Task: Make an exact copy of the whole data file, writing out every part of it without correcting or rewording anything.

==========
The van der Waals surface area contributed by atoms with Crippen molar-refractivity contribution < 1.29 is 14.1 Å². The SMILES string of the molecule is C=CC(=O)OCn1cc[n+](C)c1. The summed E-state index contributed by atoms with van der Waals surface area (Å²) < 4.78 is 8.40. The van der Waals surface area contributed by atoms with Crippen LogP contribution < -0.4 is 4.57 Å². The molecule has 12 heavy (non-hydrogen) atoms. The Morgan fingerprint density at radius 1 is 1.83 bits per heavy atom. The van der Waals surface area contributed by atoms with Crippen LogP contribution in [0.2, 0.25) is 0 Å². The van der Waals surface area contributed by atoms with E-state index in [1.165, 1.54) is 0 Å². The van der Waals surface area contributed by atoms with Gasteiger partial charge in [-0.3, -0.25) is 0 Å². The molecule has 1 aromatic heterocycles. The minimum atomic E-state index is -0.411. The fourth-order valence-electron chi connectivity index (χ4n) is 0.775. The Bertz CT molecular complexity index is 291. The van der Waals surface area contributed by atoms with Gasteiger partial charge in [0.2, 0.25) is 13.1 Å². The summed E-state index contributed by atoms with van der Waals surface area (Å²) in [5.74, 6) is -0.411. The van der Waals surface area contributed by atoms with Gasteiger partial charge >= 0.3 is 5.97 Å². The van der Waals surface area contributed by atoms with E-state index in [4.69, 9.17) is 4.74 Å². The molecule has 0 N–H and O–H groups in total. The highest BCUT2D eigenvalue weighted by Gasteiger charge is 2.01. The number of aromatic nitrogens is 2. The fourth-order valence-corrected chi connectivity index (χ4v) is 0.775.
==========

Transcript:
The van der Waals surface area contributed by atoms with Crippen molar-refractivity contribution < 1.29 is 14.1 Å². The SMILES string of the molecule is C=CC(=O)OCn1cc[n+](C)c1. The summed E-state index contributed by atoms with van der Waals surface area (Å²) < 4.78 is 8.40. The van der Waals surface area contributed by atoms with Crippen LogP contribution < -0.4 is 4.57 Å². The molecule has 12 heavy (non-hydrogen) atoms. The Morgan fingerprint density at radius 1 is 1.83 bits per heavy atom. The van der Waals surface area contributed by atoms with Crippen LogP contribution in [0.2, 0.25) is 0 Å². The van der Waals surface area contributed by atoms with E-state index in [1.165, 1.54) is 0 Å². The van der Waals surface area contributed by atoms with Gasteiger partial charge in [-0.3, -0.25) is 0 Å². The molecule has 1 aromatic heterocycles. The minimum atomic E-state index is -0.411. The fourth-order valence-electron chi connectivity index (χ4n) is 0.775. The Bertz CT molecular complexity index is 291. The van der Waals surface area contributed by atoms with Gasteiger partial charge in [0.2, 0.25) is 13.1 Å². The summed E-state index contributed by atoms with van der Waals surface area (Å²) in [5.74, 6) is -0.411. The van der Waals surface area contributed by atoms with Gasteiger partial charge >= 0.3 is 5.97 Å². The van der Waals surface area contributed by atoms with E-state index in [4.69, 9.17) is 4.74 Å². The molecule has 0 N–H and O–H groups in total. The highest BCUT2D eigenvalue weighted by Gasteiger charge is 2.01. The number of aromatic nitrogens is 2. The fourth-order valence-corrected chi connectivity index (χ4v) is 0.775.